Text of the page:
The other area where technology proliferation has caused confusion and headaches for users is formats for compact disk media. This is especially true for the high-density DVD formats, where at least five different formats compete, including three different rewritable formats (DVD-RAM, DVD+RW and DVD-RW). The lack of standardization leads to incompatibilities amongst drives and media and makes it risky for users to settle on any one technology. For more information on this topic, see the DVD FAQ.

A good discussion of many of the trends discussed above can be found here.

Reliability Considerations
Storage reliability takes on many different meanings at different points along the digitization chain. During capture, the concern centers on accurate recording of the bits and the maintenance of fidelity as the files go through various processing steps before arriving in a permanent storage archive. Once ready for delivery, short-term concern shifts to maintaining high availability of important files by minimizing storage system down time, and recovering rapidly from failures. In the long-term, reliability is focused on replacing storage systems before hardware and/or media fails, loses integrity or becomes obsolete.

Overall, the reliability of storage systems has been steadily improving. Almost all storage technologies now have some form of error correction built-in. As storage has become faster and higher in capacity, the extra time and redundant storage necessary to implement error correction has become less of a burden to implement. More and more disk drives have features such as S.M.A.R.T (Self-Monitoring, Analysis, and Reporting Technology) that allow a drive to constantly monitor its own performance and send out an alert if something is starting to go wrong (for example, if the drive's rotational speed is changing, perhaps indicating that a motor or bearing problem is developing).

Larger storage arrays are available with a variety of reliability features. RAID (Redundant Array of Independent or Inexpensive Disks) allows several performance and reliability related configuration options, such as data mirroring, so there is complete redundancy. Some systems can be configured with "hot spares" and "automatic failover" so in the event of a complete drive failure, the contents will automatically be reconstructed on a powered up spare, which then takes its place, all without human intervention. Others permit "hot swapping" of drives, so that replacements can be installed without powering down the entire storage system. As hard drive storage comes down further in price, it becomes less of a luxury to have empty drives spinning solely for the purpose of taking over in the event of a failure.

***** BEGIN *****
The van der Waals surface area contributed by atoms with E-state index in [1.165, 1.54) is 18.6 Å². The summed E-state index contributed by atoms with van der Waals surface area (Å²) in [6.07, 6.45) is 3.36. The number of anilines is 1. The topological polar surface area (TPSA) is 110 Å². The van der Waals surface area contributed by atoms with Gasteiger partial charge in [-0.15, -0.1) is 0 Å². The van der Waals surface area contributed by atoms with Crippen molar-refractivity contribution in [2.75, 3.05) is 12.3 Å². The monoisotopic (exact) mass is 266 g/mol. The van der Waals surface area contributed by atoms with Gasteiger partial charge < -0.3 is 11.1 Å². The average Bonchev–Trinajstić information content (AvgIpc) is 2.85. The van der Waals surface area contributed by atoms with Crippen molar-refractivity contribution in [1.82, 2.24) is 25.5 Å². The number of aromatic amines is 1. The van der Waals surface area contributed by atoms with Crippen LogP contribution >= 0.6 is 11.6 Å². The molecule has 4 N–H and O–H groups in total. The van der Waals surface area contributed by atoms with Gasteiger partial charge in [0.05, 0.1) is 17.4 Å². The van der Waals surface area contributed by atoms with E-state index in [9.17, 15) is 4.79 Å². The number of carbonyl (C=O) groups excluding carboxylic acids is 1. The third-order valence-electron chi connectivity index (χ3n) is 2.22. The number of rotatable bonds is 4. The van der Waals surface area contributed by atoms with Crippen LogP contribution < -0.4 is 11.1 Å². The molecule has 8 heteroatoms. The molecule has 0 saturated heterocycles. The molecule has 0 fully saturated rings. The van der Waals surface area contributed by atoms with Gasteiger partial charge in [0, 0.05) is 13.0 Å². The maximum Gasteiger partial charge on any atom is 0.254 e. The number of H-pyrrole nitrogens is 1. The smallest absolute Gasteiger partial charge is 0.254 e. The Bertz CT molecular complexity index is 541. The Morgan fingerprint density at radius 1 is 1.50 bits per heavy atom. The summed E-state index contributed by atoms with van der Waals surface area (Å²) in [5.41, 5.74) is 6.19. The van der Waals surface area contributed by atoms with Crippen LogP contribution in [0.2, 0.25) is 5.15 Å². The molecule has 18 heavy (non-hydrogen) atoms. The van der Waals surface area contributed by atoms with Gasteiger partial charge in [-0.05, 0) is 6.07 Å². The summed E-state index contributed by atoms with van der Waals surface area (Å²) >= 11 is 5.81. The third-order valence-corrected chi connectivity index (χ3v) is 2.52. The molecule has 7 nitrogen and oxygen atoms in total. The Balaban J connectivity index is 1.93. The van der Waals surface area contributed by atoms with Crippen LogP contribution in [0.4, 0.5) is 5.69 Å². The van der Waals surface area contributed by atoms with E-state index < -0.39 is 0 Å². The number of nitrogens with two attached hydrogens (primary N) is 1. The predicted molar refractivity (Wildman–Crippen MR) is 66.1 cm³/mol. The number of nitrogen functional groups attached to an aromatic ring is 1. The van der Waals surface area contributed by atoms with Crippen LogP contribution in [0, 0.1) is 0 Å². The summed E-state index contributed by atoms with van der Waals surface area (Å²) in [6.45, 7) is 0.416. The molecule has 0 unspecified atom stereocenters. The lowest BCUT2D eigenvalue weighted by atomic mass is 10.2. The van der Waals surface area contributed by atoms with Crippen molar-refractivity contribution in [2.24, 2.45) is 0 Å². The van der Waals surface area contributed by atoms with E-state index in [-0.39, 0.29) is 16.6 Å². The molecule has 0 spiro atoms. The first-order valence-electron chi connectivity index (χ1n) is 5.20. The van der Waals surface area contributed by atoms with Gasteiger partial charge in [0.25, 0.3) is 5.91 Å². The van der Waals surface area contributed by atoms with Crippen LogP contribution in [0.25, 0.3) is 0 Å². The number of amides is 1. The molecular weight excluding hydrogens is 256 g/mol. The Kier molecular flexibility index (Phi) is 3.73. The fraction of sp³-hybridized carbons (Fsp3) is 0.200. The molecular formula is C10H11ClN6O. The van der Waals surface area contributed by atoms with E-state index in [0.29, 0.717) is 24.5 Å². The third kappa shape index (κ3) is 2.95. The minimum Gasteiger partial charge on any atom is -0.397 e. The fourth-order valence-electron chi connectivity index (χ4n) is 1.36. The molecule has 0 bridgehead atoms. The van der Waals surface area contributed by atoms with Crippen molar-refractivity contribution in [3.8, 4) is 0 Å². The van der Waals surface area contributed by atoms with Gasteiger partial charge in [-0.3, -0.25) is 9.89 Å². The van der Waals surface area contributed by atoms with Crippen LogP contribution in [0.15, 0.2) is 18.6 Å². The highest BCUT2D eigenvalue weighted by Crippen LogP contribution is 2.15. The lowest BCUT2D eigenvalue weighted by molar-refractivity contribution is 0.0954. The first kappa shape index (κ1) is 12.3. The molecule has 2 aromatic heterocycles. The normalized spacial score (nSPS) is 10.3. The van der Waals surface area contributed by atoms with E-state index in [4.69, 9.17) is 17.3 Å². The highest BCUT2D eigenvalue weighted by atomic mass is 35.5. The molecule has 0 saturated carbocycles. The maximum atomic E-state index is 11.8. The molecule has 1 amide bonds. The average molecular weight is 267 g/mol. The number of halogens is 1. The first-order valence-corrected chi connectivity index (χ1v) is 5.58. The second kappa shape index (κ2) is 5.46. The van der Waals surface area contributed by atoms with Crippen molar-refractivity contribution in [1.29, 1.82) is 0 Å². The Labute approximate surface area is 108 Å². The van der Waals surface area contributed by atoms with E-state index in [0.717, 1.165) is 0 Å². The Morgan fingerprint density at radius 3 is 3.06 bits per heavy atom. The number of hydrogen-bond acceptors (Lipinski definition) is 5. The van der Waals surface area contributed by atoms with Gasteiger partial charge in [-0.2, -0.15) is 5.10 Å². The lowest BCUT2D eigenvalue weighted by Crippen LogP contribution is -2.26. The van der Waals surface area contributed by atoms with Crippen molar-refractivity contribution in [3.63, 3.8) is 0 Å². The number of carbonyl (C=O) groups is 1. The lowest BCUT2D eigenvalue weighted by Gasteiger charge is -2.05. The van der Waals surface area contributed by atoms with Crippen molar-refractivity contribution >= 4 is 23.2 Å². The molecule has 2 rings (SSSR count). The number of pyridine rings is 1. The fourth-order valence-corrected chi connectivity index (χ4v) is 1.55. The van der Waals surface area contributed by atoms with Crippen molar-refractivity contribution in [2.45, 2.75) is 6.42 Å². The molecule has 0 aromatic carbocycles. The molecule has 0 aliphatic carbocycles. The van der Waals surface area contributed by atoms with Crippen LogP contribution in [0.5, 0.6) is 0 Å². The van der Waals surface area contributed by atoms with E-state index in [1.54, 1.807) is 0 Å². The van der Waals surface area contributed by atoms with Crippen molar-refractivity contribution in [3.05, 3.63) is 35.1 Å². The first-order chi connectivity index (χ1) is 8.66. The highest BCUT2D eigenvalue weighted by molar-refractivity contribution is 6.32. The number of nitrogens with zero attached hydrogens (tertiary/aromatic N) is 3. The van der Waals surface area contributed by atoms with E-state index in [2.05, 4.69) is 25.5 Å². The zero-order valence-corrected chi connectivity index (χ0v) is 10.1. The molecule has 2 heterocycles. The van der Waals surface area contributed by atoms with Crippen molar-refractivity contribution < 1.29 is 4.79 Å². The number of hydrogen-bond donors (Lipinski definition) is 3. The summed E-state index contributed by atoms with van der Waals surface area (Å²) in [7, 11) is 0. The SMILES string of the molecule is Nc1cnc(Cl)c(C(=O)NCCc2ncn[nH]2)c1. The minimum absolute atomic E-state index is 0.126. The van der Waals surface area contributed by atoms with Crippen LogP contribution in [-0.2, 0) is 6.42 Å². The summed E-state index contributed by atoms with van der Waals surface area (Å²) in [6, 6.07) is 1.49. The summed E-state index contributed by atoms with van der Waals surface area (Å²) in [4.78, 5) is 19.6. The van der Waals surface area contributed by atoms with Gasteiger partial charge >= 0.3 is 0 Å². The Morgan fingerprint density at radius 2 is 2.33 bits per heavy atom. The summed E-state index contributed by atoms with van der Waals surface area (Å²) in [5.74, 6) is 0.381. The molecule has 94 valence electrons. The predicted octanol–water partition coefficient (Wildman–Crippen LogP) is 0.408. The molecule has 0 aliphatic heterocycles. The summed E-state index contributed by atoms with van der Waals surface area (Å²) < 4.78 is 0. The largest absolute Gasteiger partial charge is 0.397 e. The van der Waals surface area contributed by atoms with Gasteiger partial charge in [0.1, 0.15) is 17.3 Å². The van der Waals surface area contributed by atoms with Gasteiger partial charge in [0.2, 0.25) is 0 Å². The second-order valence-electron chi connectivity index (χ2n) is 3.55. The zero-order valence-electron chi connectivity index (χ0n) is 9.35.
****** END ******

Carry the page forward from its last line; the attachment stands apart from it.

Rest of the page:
Unfortunately, these impressive features cannot be solely relied upon for protection of data. No technology is fail-safe, and entire storage installations can be destroyed by unpredictable events such as fires, floods, and earthquakes. For this reason, it is generally recommended that all unique data (especially master image files and all associated metadata) be stored on at least two kinds of media, in different physical locations. Often, the choice for secondary storage is removable media such as optical disks or magnetic tapes.

Most removable media can have reasonable life spans (claims vary from 10-100 years), though many of these figures are based on accelerated aging tests, not actual experience. However, improper storage conditions (e.g. high temperature and humidity) can dramatically lower media longevity. Some hard disk drive manufacturers are now claiming MTBFs (Mean Time Between Failure—a statistical measure of the likelihood of drive failure) of 100 years or more. How much attention should you pay to these numbers?

Given that all technologies are subject to failure, and new technologies are being introduced at ever-shrinking intervals, it is possible to get too caught up in concerns over the lifespan of digital storage media. Removable media drives are subject to rapid obsolescence (many formats have come and gone without ever achieving broad market acceptance). As discussed in Digital Preservation, long term survival requires a comprehensive plan that includes attention to media lifespan, storage environment, handling procedures, error detection, backup, disaster response, and monitoring for hardware, media and format obsolescence.